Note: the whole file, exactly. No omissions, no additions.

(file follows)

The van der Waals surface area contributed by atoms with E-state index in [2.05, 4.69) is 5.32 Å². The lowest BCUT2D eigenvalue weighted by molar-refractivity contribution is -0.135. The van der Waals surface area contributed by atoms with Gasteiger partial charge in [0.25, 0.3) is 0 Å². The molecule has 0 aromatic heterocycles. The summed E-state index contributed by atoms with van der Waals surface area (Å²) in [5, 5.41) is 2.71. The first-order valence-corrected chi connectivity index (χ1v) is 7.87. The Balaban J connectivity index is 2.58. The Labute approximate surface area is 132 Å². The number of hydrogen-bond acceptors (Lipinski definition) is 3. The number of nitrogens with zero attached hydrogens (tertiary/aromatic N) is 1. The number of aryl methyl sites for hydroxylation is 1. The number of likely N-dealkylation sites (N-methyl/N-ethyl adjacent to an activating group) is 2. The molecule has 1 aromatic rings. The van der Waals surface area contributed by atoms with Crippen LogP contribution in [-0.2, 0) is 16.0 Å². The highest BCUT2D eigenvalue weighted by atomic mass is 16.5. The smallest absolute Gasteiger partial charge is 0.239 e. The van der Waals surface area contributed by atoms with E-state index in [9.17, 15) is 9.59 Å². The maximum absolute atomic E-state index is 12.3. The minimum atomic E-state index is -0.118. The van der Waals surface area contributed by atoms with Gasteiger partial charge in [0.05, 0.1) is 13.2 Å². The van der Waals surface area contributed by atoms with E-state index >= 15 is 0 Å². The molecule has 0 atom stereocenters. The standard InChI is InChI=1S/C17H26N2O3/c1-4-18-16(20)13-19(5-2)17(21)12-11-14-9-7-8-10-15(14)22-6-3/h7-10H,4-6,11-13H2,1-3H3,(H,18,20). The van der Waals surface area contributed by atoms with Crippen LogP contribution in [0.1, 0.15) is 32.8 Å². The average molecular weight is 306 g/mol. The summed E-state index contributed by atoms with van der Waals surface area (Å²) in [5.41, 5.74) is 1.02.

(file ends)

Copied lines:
The van der Waals surface area contributed by atoms with E-state index in [2.05, 4.69) is 5.32 Å². The lowest BCUT2D eigenvalue weighted by molar-refractivity contribution is -0.135. The van der Waals surface area contributed by atoms with Gasteiger partial charge in [0.25, 0.3) is 0 Å². The molecule has 0 aromatic heterocycles. The summed E-state index contributed by atoms with van der Waals surface area (Å²) in [5, 5.41) is 2.71. The first-order valence-corrected chi connectivity index (χ1v) is 7.87. The Balaban J connectivity index is 2.58. The Labute approximate surface area is 132 Å². The number of hydrogen-bond acceptors (Lipinski definition) is 3. The number of nitrogens with zero attached hydrogens (tertiary/aromatic N) is 1. The number of aryl methyl sites for hydroxylation is 1. The number of likely N-dealkylation sites (N-methyl/N-ethyl adjacent to an activating group) is 2. The molecule has 1 aromatic rings. The van der Waals surface area contributed by atoms with Crippen LogP contribution in [-0.2, 0) is 16.0 Å². The highest BCUT2D eigenvalue weighted by atomic mass is 16.5. The smallest absolute Gasteiger partial charge is 0.239 e. The van der Waals surface area contributed by atoms with E-state index in [9.17, 15) is 9.59 Å². The maximum absolute atomic E-state index is 12.3. The minimum atomic E-state index is -0.118. The van der Waals surface area contributed by atoms with Gasteiger partial charge in [0.05, 0.1) is 13.2 Å². The van der Waals surface area contributed by atoms with E-state index >= 15 is 0 Å². The molecule has 0 atom stereocenters. The standard InChI is InChI=1S/C17H26N2O3/c1-4-18-16(20)13-19(5-2)17(21)12-11-14-9-7-8-10-15(14)22-6-3/h7-10H,4-6,11-13H2,1-3H3,(H,18,20). The van der Waals surface area contributed by atoms with Crippen LogP contribution in [0.1, 0.15) is 32.8 Å². The average molecular weight is 306 g/mol. The summed E-state index contributed by atoms with van der Waals surface area (Å²) in [5.41, 5.74) is 1.02.